Velveteen vs.

My love is always on the look-out for new superhero-themed books to listen to, and this is one that he bought and loved so much that he burned it onto to CD for me to listen to in my car, and hounded me until I did. Now that I have, I’ve been seeing Seanan McGuire pop up all sorts of places, like writing the introduction for Speculative Fiction 2013, edited by the Book Smugglers.

Velveteen vs. the Junior Super PatriotsVelveteen vs. the Junior Super Patriots by Seanan McGuire. Read by Allison McLemore. Audible Studios, 2013. Print ISiFic Press, 2012.
Velma Martinez, aka Velveteen, was bought by the Super Patriots, Inc., as a young teen. Her parents were happy to take the large payout with the promise of more to come and freedom from the difficulty of raising a super-powered child. She grew up a member of the Junior Super Patriots, West Coast Division, following strict rules, and given as much training in maintaining a marketable media presence as using her superpowers. She bonded closely with her teammates: Action Dude (your regular flight and super-strength guy), Sparkle Bright (photon manipulator), and the Claw (half lobster due to his father’s genetic experimentation.) Velveteen herself has the power to animate stuffed animals and dolls – hence the gag-worthy bunny ears and tail Marketing forces her to wear. And then the team fell apart. Instead of signing a new contract when she turned 18, Velma quit the superhero life, trying to make it on her own with a series of minimum wage jobs. Now in her 20s, she’s got a car on her last legs and a desperate need to make it from California to Oregon, where the superhero laws will allow her to take shelter from the long arm of the Super Patriots, Inc. Marketing Department. On her way there, she’ll face a former team mate turned villain, a barista determined to use coffee and free wifi to open the world up to a realm of eternal shadow, and the new members of the Junior Super Patriots, West Coast Division.

It sounds hilarious, and it is. These linked short stories (available in print and free on Seanan McGuire’s website) are filled with quirky yet believable characters and Velma’s struggles to live a normal life despite her upbringing and superpowers. But it also has a lot to say about how we treat our child heroes, using them up and spitting them out again when they fail to stay the innocent stars we want them to be, despite the harsh grown-up world we put them into. My love wishes the language were cleaner, so we could share it with our kids – there is a lot of foul language, mild violence, and no real sexual content, so I’d say it’s good for interested teens and up. Allison McLemore does a wonderful job of bringing the characters to life, from Action Dude’s all-American hero voice to Velma’s world-weary tones. I’m just sorry that the audio is only available from Audible, as I’d like to see it available from the library as well.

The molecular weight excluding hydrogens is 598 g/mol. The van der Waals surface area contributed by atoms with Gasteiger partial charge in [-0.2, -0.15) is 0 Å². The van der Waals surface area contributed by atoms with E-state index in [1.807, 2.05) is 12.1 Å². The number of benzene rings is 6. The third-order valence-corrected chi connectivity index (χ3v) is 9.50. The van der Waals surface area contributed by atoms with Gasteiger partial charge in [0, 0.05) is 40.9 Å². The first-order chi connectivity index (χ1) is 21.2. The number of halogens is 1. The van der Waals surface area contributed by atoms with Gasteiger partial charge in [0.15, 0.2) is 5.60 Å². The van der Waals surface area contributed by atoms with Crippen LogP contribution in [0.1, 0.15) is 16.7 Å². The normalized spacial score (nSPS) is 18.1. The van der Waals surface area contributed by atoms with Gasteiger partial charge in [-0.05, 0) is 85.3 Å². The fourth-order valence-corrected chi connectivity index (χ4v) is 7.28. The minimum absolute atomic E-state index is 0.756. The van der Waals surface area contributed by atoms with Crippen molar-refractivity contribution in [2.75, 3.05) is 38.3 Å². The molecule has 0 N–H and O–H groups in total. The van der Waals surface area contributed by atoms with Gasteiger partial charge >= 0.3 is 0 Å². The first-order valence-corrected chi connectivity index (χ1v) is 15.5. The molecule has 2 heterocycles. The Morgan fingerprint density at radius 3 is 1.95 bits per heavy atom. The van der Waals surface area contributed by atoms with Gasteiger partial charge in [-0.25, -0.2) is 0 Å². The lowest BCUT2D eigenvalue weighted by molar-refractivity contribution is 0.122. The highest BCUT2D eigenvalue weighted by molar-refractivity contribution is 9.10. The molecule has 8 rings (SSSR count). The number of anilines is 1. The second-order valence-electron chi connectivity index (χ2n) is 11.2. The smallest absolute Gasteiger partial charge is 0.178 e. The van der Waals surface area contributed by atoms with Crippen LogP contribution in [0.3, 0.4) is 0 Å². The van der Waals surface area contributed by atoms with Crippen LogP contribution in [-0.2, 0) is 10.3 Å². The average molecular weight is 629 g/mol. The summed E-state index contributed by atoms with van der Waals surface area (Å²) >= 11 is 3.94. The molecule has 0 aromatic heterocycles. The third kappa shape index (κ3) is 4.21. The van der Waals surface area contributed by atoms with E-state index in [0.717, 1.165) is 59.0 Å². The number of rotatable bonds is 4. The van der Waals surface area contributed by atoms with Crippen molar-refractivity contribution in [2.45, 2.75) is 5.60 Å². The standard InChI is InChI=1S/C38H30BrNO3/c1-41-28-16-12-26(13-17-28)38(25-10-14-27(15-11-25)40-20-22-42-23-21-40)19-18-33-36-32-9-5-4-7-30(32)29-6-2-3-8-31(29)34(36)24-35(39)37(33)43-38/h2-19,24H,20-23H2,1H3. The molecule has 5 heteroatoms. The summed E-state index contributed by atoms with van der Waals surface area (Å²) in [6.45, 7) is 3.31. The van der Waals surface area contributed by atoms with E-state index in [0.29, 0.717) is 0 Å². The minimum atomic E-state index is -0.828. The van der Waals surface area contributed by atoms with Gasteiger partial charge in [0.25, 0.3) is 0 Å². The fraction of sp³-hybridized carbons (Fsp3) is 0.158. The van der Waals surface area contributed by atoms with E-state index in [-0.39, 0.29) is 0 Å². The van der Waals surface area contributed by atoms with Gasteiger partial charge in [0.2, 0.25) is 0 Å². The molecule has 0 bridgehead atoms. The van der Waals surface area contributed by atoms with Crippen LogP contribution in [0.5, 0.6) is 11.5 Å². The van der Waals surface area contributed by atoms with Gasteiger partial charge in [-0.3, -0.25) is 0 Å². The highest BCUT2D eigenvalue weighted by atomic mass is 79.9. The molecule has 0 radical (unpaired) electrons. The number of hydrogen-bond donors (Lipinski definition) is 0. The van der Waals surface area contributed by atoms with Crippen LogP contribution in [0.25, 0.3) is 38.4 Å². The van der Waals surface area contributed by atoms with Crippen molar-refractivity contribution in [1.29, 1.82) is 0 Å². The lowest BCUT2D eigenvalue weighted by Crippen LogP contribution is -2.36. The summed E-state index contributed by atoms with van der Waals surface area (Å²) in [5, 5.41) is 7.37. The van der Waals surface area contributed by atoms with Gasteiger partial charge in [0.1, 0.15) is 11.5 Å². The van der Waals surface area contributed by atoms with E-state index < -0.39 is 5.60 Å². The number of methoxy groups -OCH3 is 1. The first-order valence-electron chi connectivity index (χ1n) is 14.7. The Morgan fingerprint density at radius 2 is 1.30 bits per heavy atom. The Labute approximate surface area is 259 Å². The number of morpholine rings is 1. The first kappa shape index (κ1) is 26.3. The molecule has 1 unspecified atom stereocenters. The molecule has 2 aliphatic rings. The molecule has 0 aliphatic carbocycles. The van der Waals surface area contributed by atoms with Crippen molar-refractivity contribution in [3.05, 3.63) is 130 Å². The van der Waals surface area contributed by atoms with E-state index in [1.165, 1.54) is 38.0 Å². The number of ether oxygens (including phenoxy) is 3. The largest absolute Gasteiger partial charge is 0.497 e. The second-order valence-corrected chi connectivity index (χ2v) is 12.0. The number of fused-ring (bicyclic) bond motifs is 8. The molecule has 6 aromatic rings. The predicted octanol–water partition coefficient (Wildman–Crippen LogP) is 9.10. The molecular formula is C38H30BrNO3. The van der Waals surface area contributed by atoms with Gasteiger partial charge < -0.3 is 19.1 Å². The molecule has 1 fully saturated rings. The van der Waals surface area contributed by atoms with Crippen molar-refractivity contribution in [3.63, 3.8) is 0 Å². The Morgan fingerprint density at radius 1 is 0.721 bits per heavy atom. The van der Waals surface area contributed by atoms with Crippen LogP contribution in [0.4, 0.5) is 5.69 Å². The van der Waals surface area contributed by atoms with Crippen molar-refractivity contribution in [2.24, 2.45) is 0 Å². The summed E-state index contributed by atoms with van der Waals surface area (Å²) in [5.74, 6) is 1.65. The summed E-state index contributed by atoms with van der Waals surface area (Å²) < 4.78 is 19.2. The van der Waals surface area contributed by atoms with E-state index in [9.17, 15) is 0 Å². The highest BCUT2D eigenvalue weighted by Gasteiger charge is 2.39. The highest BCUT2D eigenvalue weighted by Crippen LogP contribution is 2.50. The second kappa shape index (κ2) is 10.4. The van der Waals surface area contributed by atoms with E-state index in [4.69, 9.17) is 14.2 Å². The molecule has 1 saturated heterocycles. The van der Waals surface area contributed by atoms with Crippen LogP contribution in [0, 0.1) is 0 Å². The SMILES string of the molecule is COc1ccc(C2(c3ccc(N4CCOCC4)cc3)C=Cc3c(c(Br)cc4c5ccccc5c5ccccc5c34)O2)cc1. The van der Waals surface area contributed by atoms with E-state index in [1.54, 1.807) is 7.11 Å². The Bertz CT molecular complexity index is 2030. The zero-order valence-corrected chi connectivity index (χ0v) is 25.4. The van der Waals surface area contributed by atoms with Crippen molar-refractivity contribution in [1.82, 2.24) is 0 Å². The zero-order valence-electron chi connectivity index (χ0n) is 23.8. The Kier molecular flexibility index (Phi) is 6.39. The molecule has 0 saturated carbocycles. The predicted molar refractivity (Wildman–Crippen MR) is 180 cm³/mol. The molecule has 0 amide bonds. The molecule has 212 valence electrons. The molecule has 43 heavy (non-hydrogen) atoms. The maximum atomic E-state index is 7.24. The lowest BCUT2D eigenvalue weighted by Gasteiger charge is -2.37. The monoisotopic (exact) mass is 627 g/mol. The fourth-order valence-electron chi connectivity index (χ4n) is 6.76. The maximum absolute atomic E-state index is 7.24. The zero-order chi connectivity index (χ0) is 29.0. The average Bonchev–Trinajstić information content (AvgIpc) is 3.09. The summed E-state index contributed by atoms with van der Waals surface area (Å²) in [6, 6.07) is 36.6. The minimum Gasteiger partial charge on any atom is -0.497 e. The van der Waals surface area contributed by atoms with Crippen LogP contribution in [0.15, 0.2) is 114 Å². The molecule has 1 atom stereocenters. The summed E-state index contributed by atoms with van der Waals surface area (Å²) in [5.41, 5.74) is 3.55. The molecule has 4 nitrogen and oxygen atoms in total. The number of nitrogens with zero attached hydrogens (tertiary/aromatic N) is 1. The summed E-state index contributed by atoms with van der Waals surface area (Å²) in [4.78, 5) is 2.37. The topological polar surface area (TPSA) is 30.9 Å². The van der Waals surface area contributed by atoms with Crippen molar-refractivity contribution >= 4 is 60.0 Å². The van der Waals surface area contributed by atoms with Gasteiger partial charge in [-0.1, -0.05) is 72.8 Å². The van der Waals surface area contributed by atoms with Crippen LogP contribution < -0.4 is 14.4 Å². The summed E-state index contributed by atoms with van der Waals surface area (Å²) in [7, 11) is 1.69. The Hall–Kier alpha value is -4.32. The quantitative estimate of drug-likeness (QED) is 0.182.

Velveteen vs. the MultiverseVelveteen vs. the Multiverse by Seanan McGuire. Read by Allison McLemore. Audible Studios, 2013. Print ISiFic Press, 2013.
Now ensconced as Portland’s official superhero, Velma/Velveteen has some fragile success and a whole lot of new challenges, from figuring out when it’s time to exchange real names with her new superhero boyfriend to trying out the alternate versions of her life in the Snow Queen’s mirrors. In one of them, she meets a displaced steampunk heroine, Victory Anna. The stakes are higher and everything is more intense as it might finally be time for Velveteen to take on the Marketing Department directly. It’s even better than the first volume, which is saying a lot. We’ll definitely be looking into more Seanan McGuire – I just saw that her latest, Sparrow Hill Road is on the hold shelf waiting for me to pick it up.

About Katy K.

I'm a librarian and book worm who believes that children and adults deserve great books to read.
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